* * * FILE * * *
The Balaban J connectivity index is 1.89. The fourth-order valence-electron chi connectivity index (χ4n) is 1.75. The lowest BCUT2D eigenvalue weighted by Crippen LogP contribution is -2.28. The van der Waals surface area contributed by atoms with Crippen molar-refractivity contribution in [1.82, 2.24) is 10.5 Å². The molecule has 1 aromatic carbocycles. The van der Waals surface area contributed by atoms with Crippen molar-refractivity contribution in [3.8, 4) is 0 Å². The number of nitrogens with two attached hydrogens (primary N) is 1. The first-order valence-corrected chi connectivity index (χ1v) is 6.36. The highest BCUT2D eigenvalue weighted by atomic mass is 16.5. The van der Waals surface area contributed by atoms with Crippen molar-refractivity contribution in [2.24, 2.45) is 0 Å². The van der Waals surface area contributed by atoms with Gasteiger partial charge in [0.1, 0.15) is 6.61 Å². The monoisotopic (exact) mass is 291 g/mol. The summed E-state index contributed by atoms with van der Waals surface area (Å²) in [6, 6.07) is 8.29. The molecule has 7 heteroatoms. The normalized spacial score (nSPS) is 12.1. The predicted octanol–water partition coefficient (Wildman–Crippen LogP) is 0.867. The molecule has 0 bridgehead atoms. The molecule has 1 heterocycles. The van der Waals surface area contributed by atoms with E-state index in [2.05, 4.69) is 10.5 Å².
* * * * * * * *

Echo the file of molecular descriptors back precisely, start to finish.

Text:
The Balaban J connectivity index is 1.89. The fourth-order valence-electron chi connectivity index (χ4n) is 1.75. The lowest BCUT2D eigenvalue weighted by Crippen LogP contribution is -2.28. The van der Waals surface area contributed by atoms with Crippen molar-refractivity contribution in [1.82, 2.24) is 10.5 Å². The molecule has 1 aromatic carbocycles. The van der Waals surface area contributed by atoms with Crippen molar-refractivity contribution in [3.8, 4) is 0 Å². The number of nitrogens with two attached hydrogens (primary N) is 1. The first-order valence-corrected chi connectivity index (χ1v) is 6.36. The highest BCUT2D eigenvalue weighted by atomic mass is 16.5. The van der Waals surface area contributed by atoms with Crippen molar-refractivity contribution in [2.24, 2.45) is 0 Å². The van der Waals surface area contributed by atoms with Gasteiger partial charge in [0.1, 0.15) is 6.61 Å². The monoisotopic (exact) mass is 291 g/mol. The summed E-state index contributed by atoms with van der Waals surface area (Å²) in [6, 6.07) is 8.29. The molecule has 7 heteroatoms. The normalized spacial score (nSPS) is 12.1. The predicted octanol–water partition coefficient (Wildman–Crippen LogP) is 0.867. The molecule has 0 bridgehead atoms. The molecule has 1 heterocycles. The van der Waals surface area contributed by atoms with E-state index in [2.05, 4.69) is 10.5 Å².